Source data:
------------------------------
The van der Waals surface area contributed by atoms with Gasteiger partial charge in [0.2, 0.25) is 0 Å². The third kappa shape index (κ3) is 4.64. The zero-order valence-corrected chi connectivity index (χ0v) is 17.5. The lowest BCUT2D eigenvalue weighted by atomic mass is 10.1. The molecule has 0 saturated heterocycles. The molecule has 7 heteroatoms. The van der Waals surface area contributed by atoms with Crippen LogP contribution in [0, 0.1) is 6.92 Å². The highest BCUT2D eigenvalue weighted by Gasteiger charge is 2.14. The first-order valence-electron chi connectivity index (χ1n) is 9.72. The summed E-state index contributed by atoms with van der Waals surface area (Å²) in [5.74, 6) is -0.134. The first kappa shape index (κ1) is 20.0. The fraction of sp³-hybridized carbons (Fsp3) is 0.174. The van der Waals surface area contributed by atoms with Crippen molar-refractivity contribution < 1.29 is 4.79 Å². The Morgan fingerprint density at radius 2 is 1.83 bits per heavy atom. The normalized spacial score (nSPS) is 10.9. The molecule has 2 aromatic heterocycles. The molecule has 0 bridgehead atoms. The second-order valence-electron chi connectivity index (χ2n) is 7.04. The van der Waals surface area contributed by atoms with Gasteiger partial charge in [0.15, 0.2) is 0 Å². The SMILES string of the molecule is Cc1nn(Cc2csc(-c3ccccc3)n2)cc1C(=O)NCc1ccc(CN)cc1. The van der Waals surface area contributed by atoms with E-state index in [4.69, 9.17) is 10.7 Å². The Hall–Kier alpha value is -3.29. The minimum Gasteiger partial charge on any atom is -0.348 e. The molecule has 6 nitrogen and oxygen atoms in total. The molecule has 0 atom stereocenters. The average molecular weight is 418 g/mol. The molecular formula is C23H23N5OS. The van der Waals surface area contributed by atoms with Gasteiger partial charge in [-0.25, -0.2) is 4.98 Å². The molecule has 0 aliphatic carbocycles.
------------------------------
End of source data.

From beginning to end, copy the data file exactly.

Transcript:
The van der Waals surface area contributed by atoms with Gasteiger partial charge in [0.2, 0.25) is 0 Å². The third kappa shape index (κ3) is 4.64. The zero-order valence-corrected chi connectivity index (χ0v) is 17.5. The lowest BCUT2D eigenvalue weighted by atomic mass is 10.1. The molecule has 0 saturated heterocycles. The molecule has 7 heteroatoms. The van der Waals surface area contributed by atoms with Crippen LogP contribution in [0, 0.1) is 6.92 Å². The highest BCUT2D eigenvalue weighted by Gasteiger charge is 2.14. The first-order valence-electron chi connectivity index (χ1n) is 9.72. The summed E-state index contributed by atoms with van der Waals surface area (Å²) in [5.74, 6) is -0.134. The first kappa shape index (κ1) is 20.0. The fraction of sp³-hybridized carbons (Fsp3) is 0.174. The van der Waals surface area contributed by atoms with Crippen molar-refractivity contribution < 1.29 is 4.79 Å². The Morgan fingerprint density at radius 2 is 1.83 bits per heavy atom. The normalized spacial score (nSPS) is 10.9. The molecule has 2 aromatic heterocycles. The molecule has 0 bridgehead atoms. The second-order valence-electron chi connectivity index (χ2n) is 7.04. The van der Waals surface area contributed by atoms with Gasteiger partial charge in [0.15, 0.2) is 0 Å². The SMILES string of the molecule is Cc1nn(Cc2csc(-c3ccccc3)n2)cc1C(=O)NCc1ccc(CN)cc1. The van der Waals surface area contributed by atoms with E-state index in [4.69, 9.17) is 10.7 Å². The Hall–Kier alpha value is -3.29. The minimum Gasteiger partial charge on any atom is -0.348 e. The molecule has 6 nitrogen and oxygen atoms in total. The molecule has 0 atom stereocenters. The average molecular weight is 418 g/mol. The molecular formula is C23H23N5OS. The van der Waals surface area contributed by atoms with Gasteiger partial charge in [-0.25, -0.2) is 4.98 Å². The molecule has 0 aliphatic carbocycles.